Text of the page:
Other stuff we've picked up on during our revisit includes shop fronts that are much cleaner than the AI-enhanced disasters we encountered in 2021. Dynamic lighting has been introduced in places, we've spotted screen-space reflections in San Andreas, combat no longer brings with it sluggish aiming or stutters, and even loading times — although still a little long in places — are absolutely better than they were. Oh, and brightness levels, which were completely off in GTA 3, are now sorted, so that's nice.

Is It Worth Getting The GTA Trilogy On Switch Now?

All of these niggles and problems were, for us, the major setbacks that made the original release of this trilogy on Switch an experience that we recommended everyone avoid, and now that they're all somewhat sorted, we'd be tempted to very tentatively say this is a package that's now worth picking up.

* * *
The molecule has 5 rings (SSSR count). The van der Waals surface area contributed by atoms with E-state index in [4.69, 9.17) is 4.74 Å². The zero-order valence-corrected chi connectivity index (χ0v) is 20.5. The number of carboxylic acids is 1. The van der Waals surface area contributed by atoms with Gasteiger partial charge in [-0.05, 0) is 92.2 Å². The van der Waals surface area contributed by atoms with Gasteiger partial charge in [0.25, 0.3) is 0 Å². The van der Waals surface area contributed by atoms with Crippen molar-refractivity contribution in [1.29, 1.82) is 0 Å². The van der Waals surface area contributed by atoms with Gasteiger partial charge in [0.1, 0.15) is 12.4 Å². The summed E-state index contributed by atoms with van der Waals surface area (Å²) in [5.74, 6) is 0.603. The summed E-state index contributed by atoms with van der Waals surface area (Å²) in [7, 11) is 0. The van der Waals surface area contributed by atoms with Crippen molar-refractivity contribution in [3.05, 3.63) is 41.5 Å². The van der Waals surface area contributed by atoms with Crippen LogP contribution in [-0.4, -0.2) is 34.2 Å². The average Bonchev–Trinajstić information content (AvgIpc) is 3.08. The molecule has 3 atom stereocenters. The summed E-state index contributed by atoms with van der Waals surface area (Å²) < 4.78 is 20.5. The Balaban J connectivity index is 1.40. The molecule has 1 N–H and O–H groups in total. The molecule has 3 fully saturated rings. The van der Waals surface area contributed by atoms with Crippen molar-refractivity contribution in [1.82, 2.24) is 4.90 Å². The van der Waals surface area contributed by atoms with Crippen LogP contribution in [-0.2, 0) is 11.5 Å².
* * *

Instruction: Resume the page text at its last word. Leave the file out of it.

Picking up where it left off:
However, there are still problems here and this is still very far from any sort of definitive experience. These games remain disappointing ports in our eyes, regardless of some nicer visuals and the now-reasonably solid performance. There are also still plenty of bugs to go around.

We've spent about ten hours all told revisiting these games and in that time we've seen plenty of clipping issues, with our protagonist failing to connect with scenery properly whilst clambering and climbing around, we've spotted a few flying cars and floating NPCs here and there, and noticed some audio issues to boot.